I currently live in Montreal, but I’m originally from Mississauga, in the suburbs of Toronto. I was born in Poland, but Mississauga and Toronto have always felt like my hometown. I moved here in the mid-90s to come to McGill to study archaeology. Which I completed and worked in Toronto for a bit as an archaeologist. I then returned to Montreal to do a theatre degree as well. I was in my early-mid 20s and realized I didn’t want to wonder if..I didn’t want to wake up when I was 40 or 50 and wonder why I never tried. So I picked up and went back to school. Can’t say I’ve looked back. I ended getting my Master of Fine Arts (MFA) in Directing and have been working pretty continuously since then. So for now I live in Montreal, I tend to take it year by year. Depending on the work I have here. So far Montreal has treated me well.
When did you start directing?
I started directing when I came back to Montreal to pursue my theatre degree. I hadn’t really directed before, but I had participated in theatre since my elementary school days. I did, however, learn in grade 10 that I should never act again, and short of some small collaborations, I have kept true to that. I prefer to remain behind the scenes.
Why did you start directing theatre?
I’ll be honest and say I don’t know. When I came back to school, even though I hadn’t directed before I knew that was what I wanted to do. There is something very appealing to me about guiding the entirety of the vision of a production. I enjoy that the director is involved in every aspect of a production and ultimately, with a team, creates a whole. I want to tell beautiful stories on stage.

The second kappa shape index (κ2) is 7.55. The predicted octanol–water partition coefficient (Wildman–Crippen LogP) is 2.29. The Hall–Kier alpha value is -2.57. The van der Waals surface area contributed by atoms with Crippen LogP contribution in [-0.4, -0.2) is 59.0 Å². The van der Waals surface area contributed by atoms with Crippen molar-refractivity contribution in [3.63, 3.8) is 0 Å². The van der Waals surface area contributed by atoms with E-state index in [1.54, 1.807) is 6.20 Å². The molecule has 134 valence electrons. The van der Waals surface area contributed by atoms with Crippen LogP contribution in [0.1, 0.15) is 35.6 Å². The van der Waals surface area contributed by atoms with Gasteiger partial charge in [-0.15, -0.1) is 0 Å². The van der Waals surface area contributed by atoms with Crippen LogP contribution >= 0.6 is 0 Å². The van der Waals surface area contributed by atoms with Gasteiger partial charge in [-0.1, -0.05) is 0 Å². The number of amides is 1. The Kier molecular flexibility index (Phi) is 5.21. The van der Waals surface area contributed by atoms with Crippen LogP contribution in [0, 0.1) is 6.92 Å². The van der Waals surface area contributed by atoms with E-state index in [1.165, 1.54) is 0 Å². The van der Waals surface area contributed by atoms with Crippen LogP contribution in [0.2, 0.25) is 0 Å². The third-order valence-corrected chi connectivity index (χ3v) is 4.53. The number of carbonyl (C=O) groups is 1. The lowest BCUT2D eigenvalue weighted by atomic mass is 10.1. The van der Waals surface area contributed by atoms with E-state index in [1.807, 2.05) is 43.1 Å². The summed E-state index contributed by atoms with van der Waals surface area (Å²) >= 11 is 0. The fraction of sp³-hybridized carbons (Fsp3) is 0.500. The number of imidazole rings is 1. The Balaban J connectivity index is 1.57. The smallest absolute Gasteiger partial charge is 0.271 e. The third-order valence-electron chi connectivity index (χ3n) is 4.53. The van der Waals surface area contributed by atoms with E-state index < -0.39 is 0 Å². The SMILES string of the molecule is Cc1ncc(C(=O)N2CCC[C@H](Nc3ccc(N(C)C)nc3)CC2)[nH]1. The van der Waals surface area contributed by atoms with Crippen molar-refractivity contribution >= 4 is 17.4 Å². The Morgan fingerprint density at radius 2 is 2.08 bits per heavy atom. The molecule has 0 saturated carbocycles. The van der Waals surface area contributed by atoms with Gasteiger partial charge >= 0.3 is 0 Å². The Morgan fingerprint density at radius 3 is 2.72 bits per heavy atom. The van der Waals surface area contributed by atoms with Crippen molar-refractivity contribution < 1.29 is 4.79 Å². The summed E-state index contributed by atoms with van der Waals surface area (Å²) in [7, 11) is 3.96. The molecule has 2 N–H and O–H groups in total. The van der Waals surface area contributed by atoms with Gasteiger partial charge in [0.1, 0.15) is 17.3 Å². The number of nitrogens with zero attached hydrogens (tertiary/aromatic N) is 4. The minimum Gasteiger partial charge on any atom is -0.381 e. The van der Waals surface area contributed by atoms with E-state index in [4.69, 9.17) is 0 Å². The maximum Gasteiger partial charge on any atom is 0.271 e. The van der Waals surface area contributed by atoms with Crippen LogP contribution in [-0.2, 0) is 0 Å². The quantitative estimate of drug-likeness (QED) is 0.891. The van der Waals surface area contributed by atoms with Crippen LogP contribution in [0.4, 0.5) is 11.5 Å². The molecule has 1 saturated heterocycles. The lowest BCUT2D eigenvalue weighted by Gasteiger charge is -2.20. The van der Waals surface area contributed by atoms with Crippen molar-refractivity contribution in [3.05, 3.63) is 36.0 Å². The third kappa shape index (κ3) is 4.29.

What inspires you?
Beauty. I am a very visual person and striking visual images inspire me more so than stories do, which I suppose is bit ironic as theatre is about telling stories. I am especially drawn to sharp contrasts – either black & white or colour, seemingly unnatural nature, hard lines, haute couture, Alexander McQueen, Piet Mondrian, pop art, retro, specks of light bound by darkness.
Currently I am obsessed with the colour blue (vibrant cobalt) dismembered branches, lighting installations, silhouettes, and lace. I’m not exactly sure what that all means, but it’s to what my mind and my eye is currently drawn.
I took this picture a while ago, and I find it very intriguing and is very emblematic of what types of images draw me in.
Do you have a day-job? What do you do other than directing?
I guess I do, but I’ve been fortunate in that I haven’t had a day job outside of theatre for a long time. I am also an administrator and currently work for the Magnetic North Theatre Festival as the Compass Points Curator (which is a program for theatre students and emerging artists). I am also expanding my skill set and have in the last year begun working on television and film projects in production. Though I don’t have an interest (at the moment! Never say never…!) in directing for that medium, I am interested in learning how it all works from a production point of view.
How long did it take you to direct this play?